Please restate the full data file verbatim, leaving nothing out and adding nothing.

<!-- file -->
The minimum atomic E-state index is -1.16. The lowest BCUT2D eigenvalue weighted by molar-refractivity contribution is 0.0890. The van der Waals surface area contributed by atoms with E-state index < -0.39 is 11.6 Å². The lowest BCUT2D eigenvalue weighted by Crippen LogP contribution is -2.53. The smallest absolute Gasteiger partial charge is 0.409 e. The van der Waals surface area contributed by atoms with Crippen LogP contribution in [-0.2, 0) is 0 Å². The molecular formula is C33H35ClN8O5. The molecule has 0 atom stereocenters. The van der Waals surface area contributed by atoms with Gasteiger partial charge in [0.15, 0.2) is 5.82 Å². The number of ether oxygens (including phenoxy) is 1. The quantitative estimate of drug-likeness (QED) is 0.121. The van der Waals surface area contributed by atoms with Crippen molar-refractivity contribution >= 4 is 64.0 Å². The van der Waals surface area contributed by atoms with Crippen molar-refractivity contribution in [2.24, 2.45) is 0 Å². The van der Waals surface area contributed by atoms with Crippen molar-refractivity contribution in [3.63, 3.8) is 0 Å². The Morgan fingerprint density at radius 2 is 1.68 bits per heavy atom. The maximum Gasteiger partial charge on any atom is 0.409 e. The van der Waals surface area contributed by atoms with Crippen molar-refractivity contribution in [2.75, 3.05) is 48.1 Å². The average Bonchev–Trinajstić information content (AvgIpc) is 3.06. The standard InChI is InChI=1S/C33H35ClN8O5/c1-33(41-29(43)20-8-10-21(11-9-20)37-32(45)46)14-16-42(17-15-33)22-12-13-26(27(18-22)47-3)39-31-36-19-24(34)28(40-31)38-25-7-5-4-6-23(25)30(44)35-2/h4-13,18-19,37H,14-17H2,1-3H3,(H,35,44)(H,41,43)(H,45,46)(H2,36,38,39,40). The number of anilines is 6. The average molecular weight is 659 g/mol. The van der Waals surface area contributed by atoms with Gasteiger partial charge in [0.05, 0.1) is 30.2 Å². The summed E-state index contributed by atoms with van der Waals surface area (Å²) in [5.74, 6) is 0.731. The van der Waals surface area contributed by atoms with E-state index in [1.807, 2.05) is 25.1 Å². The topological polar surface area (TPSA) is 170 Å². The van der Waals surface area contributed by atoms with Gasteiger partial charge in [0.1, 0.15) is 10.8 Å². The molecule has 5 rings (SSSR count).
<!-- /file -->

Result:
The minimum atomic E-state index is -1.16. The lowest BCUT2D eigenvalue weighted by molar-refractivity contribution is 0.0890. The van der Waals surface area contributed by atoms with E-state index < -0.39 is 11.6 Å². The lowest BCUT2D eigenvalue weighted by Crippen LogP contribution is -2.53. The smallest absolute Gasteiger partial charge is 0.409 e. The van der Waals surface area contributed by atoms with Crippen LogP contribution in [-0.2, 0) is 0 Å². The molecular formula is C33H35ClN8O5. The molecule has 0 atom stereocenters. The van der Waals surface area contributed by atoms with Gasteiger partial charge in [0.15, 0.2) is 5.82 Å². The number of ether oxygens (including phenoxy) is 1. The quantitative estimate of drug-likeness (QED) is 0.121. The van der Waals surface area contributed by atoms with Crippen molar-refractivity contribution >= 4 is 64.0 Å². The van der Waals surface area contributed by atoms with Crippen molar-refractivity contribution in [2.24, 2.45) is 0 Å². The van der Waals surface area contributed by atoms with Crippen molar-refractivity contribution in [3.63, 3.8) is 0 Å². The Morgan fingerprint density at radius 2 is 1.68 bits per heavy atom. The maximum Gasteiger partial charge on any atom is 0.409 e. The van der Waals surface area contributed by atoms with Crippen molar-refractivity contribution in [2.75, 3.05) is 48.1 Å². The average Bonchev–Trinajstić information content (AvgIpc) is 3.06. The standard InChI is InChI=1S/C33H35ClN8O5/c1-33(41-29(43)20-8-10-21(11-9-20)37-32(45)46)14-16-42(17-15-33)22-12-13-26(27(18-22)47-3)39-31-36-19-24(34)28(40-31)38-25-7-5-4-6-23(25)30(44)35-2/h4-13,18-19,37H,14-17H2,1-3H3,(H,35,44)(H,41,43)(H,45,46)(H2,36,38,39,40). The number of anilines is 6. The average molecular weight is 659 g/mol. The van der Waals surface area contributed by atoms with Gasteiger partial charge in [0.05, 0.1) is 30.2 Å². The summed E-state index contributed by atoms with van der Waals surface area (Å²) in [5.74, 6) is 0.731. The van der Waals surface area contributed by atoms with E-state index in [1.807, 2.05) is 25.1 Å². The topological polar surface area (TPSA) is 170 Å². The van der Waals surface area contributed by atoms with Gasteiger partial charge in [0.1, 0.15) is 10.8 Å². The molecule has 5 rings (SSSR count).